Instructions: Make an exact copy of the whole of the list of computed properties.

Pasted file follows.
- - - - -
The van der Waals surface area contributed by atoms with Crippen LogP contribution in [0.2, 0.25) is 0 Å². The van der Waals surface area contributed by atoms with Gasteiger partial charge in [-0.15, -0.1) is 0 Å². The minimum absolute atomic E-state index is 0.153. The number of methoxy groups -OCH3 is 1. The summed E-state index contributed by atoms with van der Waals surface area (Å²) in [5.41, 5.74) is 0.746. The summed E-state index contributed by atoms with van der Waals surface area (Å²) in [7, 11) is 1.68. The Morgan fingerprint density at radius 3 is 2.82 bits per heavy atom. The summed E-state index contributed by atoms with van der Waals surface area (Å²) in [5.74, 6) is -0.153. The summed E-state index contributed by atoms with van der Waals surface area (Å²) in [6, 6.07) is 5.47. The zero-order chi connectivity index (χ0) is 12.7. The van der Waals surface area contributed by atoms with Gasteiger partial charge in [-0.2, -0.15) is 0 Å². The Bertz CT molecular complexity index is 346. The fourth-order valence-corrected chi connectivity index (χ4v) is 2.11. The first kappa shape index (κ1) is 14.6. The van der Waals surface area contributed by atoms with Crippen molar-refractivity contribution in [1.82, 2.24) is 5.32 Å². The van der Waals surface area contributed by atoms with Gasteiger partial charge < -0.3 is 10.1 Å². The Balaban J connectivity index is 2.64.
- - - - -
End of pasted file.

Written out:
The van der Waals surface area contributed by atoms with Crippen LogP contribution in [0.2, 0.25) is 0 Å². The van der Waals surface area contributed by atoms with Gasteiger partial charge in [-0.15, -0.1) is 0 Å². The minimum absolute atomic E-state index is 0.153. The number of methoxy groups -OCH3 is 1. The summed E-state index contributed by atoms with van der Waals surface area (Å²) in [5.41, 5.74) is 0.746. The summed E-state index contributed by atoms with van der Waals surface area (Å²) in [7, 11) is 1.68. The Morgan fingerprint density at radius 3 is 2.82 bits per heavy atom. The summed E-state index contributed by atoms with van der Waals surface area (Å²) in [5.74, 6) is -0.153. The summed E-state index contributed by atoms with van der Waals surface area (Å²) in [6, 6.07) is 5.47. The zero-order chi connectivity index (χ0) is 12.7. The van der Waals surface area contributed by atoms with Gasteiger partial charge in [-0.2, -0.15) is 0 Å². The Bertz CT molecular complexity index is 346. The fourth-order valence-corrected chi connectivity index (χ4v) is 2.11. The first kappa shape index (κ1) is 14.6. The van der Waals surface area contributed by atoms with Crippen molar-refractivity contribution in [1.82, 2.24) is 5.32 Å². The van der Waals surface area contributed by atoms with Gasteiger partial charge < -0.3 is 10.1 Å². The Balaban J connectivity index is 2.64.